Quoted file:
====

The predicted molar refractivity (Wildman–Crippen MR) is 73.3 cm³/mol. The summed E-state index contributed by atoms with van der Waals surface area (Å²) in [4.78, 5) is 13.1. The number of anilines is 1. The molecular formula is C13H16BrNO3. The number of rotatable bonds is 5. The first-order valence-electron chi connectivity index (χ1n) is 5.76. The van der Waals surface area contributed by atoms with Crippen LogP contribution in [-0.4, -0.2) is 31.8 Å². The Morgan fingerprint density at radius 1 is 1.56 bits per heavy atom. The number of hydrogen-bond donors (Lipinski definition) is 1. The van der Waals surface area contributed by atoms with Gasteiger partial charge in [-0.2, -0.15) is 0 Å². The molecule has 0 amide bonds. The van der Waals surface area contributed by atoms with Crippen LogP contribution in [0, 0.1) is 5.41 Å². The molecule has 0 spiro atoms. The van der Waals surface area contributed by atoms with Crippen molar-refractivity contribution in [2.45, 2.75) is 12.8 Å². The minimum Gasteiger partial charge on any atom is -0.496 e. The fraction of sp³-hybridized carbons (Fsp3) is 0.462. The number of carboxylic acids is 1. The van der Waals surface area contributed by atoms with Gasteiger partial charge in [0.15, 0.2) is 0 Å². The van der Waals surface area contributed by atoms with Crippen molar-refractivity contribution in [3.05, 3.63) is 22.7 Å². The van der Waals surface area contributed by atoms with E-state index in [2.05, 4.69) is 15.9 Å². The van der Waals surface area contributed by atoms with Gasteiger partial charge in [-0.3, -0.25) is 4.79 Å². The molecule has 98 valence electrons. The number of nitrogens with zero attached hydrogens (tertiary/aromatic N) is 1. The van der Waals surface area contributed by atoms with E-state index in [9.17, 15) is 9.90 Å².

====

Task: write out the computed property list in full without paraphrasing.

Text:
The predicted molar refractivity (Wildman–Crippen MR) is 73.3 cm³/mol. The summed E-state index contributed by atoms with van der Waals surface area (Å²) in [4.78, 5) is 13.1. The number of anilines is 1. The molecular formula is C13H16BrNO3. The number of rotatable bonds is 5. The first-order valence-electron chi connectivity index (χ1n) is 5.76. The van der Waals surface area contributed by atoms with Crippen LogP contribution in [-0.4, -0.2) is 31.8 Å². The Morgan fingerprint density at radius 1 is 1.56 bits per heavy atom. The number of hydrogen-bond donors (Lipinski definition) is 1. The van der Waals surface area contributed by atoms with Gasteiger partial charge in [-0.2, -0.15) is 0 Å². The molecule has 0 amide bonds. The van der Waals surface area contributed by atoms with Crippen LogP contribution in [0, 0.1) is 5.41 Å². The molecule has 0 spiro atoms. The van der Waals surface area contributed by atoms with Crippen molar-refractivity contribution in [2.45, 2.75) is 12.8 Å². The minimum Gasteiger partial charge on any atom is -0.496 e. The fraction of sp³-hybridized carbons (Fsp3) is 0.462. The number of carboxylic acids is 1. The van der Waals surface area contributed by atoms with Gasteiger partial charge in [0.15, 0.2) is 0 Å². The van der Waals surface area contributed by atoms with Crippen molar-refractivity contribution in [3.05, 3.63) is 22.7 Å². The van der Waals surface area contributed by atoms with E-state index in [2.05, 4.69) is 15.9 Å². The van der Waals surface area contributed by atoms with Gasteiger partial charge in [-0.3, -0.25) is 4.79 Å². The molecule has 98 valence electrons. The number of nitrogens with zero attached hydrogens (tertiary/aromatic N) is 1. The van der Waals surface area contributed by atoms with E-state index in [9.17, 15) is 9.90 Å².